Both the sons of Subramaniam, the estate watcher, have sought careers outside of the sector. “They do not want to do hard labour as we have done,” he says. A native of Tenkasi, Subramaniam hopes to build a house on the three cents of land he owns there, once he and his wife retire from their plantation jobs. “Until then, we can stay in the lines.” He is happy to be in the company of these workers from Jharkhand and Odisha. “Without them, we wouldn’t get a break as there would be no one to share the workload.” This is also echoed by the caretaker at the crèche in the lower division, Arul Jyothi, whose two sons work outside the plantation as lecturer and engineer.
Such seamless integration with the local community is perhaps why the migrant workers have been so welcome. The first batch of migrants from these parts, starting with Pithai Munda, who arrived over five years ago and has a child studying in the nearby CBSE school, landed almost empty-handed. The locals provided them warm clothes, took them to the clinic, and helped them settle down until the company took over, issuing them the items needed for daily life. “Earlier, they would ask an older kid in the community to look after the infants. But with the government’s help, we were able to push almost all the children to school and infants to the crèches, where they can have a balanced diet. In fact, the salary of SSA teachers like Rahil is too little compared to what is earned by a worker in the plantation, but the position is empowering. It has helped the community become more aware of the need to educate their children. When the school is on a holiday, Rahil works in the field,” says Raj.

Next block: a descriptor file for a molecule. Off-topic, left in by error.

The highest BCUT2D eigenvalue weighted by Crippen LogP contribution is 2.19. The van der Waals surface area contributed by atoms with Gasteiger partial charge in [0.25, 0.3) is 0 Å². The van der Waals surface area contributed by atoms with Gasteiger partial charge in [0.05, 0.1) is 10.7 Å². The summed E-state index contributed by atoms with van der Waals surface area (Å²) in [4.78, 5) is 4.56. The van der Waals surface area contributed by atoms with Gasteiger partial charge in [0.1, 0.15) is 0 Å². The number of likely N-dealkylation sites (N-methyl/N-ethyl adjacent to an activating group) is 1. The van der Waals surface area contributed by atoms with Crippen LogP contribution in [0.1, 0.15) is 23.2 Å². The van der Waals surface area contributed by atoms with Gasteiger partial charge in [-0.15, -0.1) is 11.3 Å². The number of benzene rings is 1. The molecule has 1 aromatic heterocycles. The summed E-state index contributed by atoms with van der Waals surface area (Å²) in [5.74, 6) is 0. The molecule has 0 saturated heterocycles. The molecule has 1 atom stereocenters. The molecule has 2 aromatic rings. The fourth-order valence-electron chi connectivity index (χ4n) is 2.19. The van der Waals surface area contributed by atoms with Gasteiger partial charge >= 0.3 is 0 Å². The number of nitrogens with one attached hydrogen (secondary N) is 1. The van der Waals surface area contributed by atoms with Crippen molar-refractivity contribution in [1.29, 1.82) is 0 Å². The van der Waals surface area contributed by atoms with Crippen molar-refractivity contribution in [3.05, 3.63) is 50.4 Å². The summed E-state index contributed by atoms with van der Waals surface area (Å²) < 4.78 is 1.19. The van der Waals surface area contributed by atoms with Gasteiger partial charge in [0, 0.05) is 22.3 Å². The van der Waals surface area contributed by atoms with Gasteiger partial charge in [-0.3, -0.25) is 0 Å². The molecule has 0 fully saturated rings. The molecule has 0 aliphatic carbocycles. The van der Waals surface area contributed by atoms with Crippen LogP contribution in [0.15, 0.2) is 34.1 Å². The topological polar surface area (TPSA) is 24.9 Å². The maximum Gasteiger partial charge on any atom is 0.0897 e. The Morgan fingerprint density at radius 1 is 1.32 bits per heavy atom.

The real challenge for the government is to address the growing aspirations of the migrant labour community from the Hindi belt. “They would need Hindi medium schools and colleges for their wards,” Raj adds.
Workers like Premchand had slogged in the construction sector in Mumbai before arriving in Munnar. Now Premchand gets to save at least ₹10,000 a month in preparation for his child’s schooling five years down the line. Over the years, social networking and matrimonial alliances have carried word about these job opportunities from Jharkhand to neighbouring Odisha as well. Subhash Gudia and Maxwell Topno from Sundargarh work in the estate factory and live with four others in a bachelors’ pad in the line. “We encourage families or single men in groups of four or five,” says Raj.
Muslim families do not get employed in the plantations in Assam, according to Abdul Salam and Mansur Ali, from Udalguri district. In Munnar for a few years, they have also brought in their in-laws and extended family to work in the tea gardens. “It’s a five-day journey for us and we take the Guwahati-Trivandrum Express. Our women do not get employment even in West Bengal,” says Ali. His brother used to work in the plantation before returning to Assam, where he now owns two autorickshaws. The Assamese workers’ prolonged absence from the plantations has been a thorny issue, says Raj. While some return home for a month or two for no particular reason, some are forced to stay back due to verification requirements of the National Register of Citizens.
A win-win phenomenon
A recent survey by the Centre for Migration and Inclusive Development (CMID) documented the presence of a large number of migrant workers from the tribal districts of Jharkhand, West Bengal, Chhattisgarh, Odisha, Assam and Bihar in Nedumkandam, Peerumedu, Devikulam and Udumbanchola in Idukki, Mannarkkad and Nelliyampathy in Palakkad, and Malakkappara in Thrissur. “Although migrants from distant States are not skilled enough to work in plantations, shortage of labour has been forcing plantation managements to hire them. Plantations tend to hire families as they are less likely to move quickly compared to single men. Because of this, there’s a significant number of migrant children in the plantation areas,” the study, published in a volume titled God’s Own Workforce , noted.